We had a few visitors throughout the day, mainly members of other teams who are on the fast track to summit early. A couple of the leaders from one of the British Expeditions stopped by for tea and we had some good laughs. Their plan is to move up to C3 tomorrow morning with a goal of summiting on the 11th, the same as us. We had all heard that the line fixing was being executed as scheduled and that the Sherpa team had reach the balcony, leaving them about 60% more to finish the following day. This shouldn’t be an issue based on the favorable weather forecast for the upcoming days. My best guess was that there were 5-10 teams that had mobilized at C2 for an early summit, which would put our foursome at the very front end of summits for 2017.  

After lunch, Geoff and I went to the tent to organize food for the next four days. We filled two Ziplocs for two days moving between camps, C2 to C3 and C3 to C4. This food is almost entirely carbohydrates and consists of trail mix, cookies, candy bars and other simple sugars. We also each filled two smaller bags for our summit attempts, Everest and Lhotse, which consisted of all simple carbohydrates that were easy to consume, such as Gu packets, shot blocks, and candy bars. When it comes to summit food, flavor doesn’t really matter but you need to make sure that the food is easy to consume, won’t freeze and will provide instant energy.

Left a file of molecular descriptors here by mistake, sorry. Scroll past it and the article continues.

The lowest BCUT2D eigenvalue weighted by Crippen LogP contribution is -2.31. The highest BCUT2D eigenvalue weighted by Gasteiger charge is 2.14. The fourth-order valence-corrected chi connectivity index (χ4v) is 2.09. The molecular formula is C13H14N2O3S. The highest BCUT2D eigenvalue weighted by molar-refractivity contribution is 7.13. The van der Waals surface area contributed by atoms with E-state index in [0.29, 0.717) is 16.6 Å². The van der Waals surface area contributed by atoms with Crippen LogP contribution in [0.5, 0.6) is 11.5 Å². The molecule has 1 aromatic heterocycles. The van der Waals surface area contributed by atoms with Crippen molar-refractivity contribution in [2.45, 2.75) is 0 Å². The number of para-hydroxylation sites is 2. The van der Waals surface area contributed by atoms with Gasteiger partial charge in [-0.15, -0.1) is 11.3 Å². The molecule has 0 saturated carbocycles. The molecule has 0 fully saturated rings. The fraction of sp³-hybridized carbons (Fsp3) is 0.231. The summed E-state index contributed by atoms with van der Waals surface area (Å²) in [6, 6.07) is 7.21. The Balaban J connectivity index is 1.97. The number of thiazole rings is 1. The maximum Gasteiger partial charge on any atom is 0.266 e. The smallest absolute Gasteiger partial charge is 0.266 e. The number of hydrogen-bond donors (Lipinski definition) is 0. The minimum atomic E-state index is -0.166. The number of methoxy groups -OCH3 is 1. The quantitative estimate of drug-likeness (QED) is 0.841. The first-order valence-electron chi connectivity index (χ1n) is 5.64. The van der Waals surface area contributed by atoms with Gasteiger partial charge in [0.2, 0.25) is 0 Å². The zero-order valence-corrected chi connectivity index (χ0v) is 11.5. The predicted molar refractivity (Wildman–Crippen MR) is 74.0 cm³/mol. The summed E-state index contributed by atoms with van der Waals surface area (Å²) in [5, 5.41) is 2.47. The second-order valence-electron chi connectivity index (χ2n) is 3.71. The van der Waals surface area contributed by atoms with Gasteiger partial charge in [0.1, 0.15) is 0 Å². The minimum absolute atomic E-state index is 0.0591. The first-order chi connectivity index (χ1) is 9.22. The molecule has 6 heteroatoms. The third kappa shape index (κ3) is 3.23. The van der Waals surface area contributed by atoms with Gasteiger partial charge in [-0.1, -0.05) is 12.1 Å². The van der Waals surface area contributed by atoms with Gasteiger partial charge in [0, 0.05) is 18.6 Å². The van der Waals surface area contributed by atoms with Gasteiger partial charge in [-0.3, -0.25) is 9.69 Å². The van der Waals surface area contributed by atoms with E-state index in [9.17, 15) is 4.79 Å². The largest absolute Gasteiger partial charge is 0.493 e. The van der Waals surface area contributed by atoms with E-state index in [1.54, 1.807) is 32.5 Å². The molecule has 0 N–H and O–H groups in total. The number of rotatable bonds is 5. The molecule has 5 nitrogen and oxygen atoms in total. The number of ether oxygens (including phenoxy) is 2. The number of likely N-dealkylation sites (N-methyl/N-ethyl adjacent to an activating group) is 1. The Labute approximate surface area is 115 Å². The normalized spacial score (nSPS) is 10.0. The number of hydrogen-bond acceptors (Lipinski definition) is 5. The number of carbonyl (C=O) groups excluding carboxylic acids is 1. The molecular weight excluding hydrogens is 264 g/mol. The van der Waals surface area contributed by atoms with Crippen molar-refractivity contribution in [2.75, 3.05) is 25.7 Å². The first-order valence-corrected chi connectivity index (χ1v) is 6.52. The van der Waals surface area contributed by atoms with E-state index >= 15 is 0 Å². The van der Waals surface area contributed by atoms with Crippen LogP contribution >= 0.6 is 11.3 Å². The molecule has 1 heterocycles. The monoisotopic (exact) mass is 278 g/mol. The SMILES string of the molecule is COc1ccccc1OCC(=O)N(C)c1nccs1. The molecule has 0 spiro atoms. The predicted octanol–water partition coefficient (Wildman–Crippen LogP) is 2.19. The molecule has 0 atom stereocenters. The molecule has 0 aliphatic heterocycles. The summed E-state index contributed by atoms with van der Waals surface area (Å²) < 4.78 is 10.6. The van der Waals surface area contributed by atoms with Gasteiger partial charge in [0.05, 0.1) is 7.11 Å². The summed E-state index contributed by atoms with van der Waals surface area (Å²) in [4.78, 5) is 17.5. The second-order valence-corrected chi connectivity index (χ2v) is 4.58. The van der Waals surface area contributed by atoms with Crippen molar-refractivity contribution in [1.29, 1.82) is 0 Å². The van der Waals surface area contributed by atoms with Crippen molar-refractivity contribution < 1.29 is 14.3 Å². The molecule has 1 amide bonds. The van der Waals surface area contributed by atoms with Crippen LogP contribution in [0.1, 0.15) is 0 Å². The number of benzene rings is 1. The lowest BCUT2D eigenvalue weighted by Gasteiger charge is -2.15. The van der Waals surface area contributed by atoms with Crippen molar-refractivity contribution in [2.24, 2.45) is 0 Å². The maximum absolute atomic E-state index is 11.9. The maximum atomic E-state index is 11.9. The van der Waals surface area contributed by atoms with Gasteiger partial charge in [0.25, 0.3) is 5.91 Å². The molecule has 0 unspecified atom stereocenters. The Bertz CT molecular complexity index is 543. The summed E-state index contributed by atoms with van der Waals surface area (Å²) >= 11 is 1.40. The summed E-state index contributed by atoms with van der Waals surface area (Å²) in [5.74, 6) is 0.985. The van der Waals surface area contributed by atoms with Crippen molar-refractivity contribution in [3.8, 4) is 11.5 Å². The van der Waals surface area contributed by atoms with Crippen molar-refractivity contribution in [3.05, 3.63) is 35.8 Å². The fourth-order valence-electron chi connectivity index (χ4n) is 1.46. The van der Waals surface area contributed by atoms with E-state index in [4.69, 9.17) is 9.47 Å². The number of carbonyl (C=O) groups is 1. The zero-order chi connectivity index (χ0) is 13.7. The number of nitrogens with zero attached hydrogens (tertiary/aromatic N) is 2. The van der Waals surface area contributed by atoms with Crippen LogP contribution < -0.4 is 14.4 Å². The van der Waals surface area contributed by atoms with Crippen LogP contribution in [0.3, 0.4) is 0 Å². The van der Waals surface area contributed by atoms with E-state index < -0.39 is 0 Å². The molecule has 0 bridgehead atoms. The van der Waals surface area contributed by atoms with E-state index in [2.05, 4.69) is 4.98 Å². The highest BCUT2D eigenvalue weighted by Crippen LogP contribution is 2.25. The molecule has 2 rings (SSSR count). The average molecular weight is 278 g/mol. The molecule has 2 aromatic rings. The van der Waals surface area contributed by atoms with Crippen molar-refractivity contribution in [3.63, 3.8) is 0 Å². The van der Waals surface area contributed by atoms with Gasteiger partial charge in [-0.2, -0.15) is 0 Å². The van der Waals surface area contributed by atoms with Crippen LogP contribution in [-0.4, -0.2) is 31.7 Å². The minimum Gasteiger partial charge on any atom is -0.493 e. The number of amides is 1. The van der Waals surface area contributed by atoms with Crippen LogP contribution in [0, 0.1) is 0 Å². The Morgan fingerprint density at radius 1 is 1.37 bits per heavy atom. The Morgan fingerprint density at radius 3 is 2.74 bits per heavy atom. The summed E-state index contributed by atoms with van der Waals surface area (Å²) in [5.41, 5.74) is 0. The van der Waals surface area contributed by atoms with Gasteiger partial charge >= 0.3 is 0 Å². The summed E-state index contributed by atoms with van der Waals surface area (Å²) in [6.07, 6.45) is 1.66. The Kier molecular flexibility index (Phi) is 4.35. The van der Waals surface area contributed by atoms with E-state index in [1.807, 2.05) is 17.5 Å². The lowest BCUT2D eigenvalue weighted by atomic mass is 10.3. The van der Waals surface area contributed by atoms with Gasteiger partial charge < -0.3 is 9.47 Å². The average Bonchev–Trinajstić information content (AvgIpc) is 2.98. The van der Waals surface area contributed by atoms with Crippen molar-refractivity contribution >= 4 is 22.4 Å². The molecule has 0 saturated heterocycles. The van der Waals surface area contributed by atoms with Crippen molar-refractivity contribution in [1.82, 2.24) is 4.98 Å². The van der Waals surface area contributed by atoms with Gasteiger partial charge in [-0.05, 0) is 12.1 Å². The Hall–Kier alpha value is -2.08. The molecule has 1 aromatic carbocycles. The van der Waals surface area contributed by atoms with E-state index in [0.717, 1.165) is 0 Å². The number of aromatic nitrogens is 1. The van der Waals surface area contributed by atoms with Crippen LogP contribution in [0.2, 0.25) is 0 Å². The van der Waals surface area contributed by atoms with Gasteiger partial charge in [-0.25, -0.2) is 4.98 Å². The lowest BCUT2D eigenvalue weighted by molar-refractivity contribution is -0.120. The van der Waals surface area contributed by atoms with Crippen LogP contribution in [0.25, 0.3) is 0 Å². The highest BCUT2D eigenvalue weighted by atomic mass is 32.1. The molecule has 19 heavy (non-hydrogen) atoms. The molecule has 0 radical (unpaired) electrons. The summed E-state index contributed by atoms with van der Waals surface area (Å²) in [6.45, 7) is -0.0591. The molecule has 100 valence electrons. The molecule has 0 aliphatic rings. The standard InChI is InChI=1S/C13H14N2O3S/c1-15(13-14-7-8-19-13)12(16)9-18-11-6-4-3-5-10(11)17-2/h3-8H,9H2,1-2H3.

Dinner was next and we had dal bhat… again. I am sooooooo tired of dal bhat but it is one of the few things that can been cooked sufficiently at 21,000 ft. I forced it down because I need the calories. Luckily for me, I haven’t lost my appetite, which is a sign of deteriorating health at altitude. Despite my appetite, I am really starting to shed the weight. My estimate is that I’ve lost about 15 lbs already because my pants and harness are already starting to slip off of me. I hope we get up this mountain soon because I really want to avoid losing more than 20% of my body weight.  

Alright, I need to get some good sleep tonight because I won’t have that luxury for the next few days.   

Bonus night photo of yesterdays decent to EBC. Anders caught this photo of Brent about to rappel, right after I got off the rope, with Geoff in the foreground.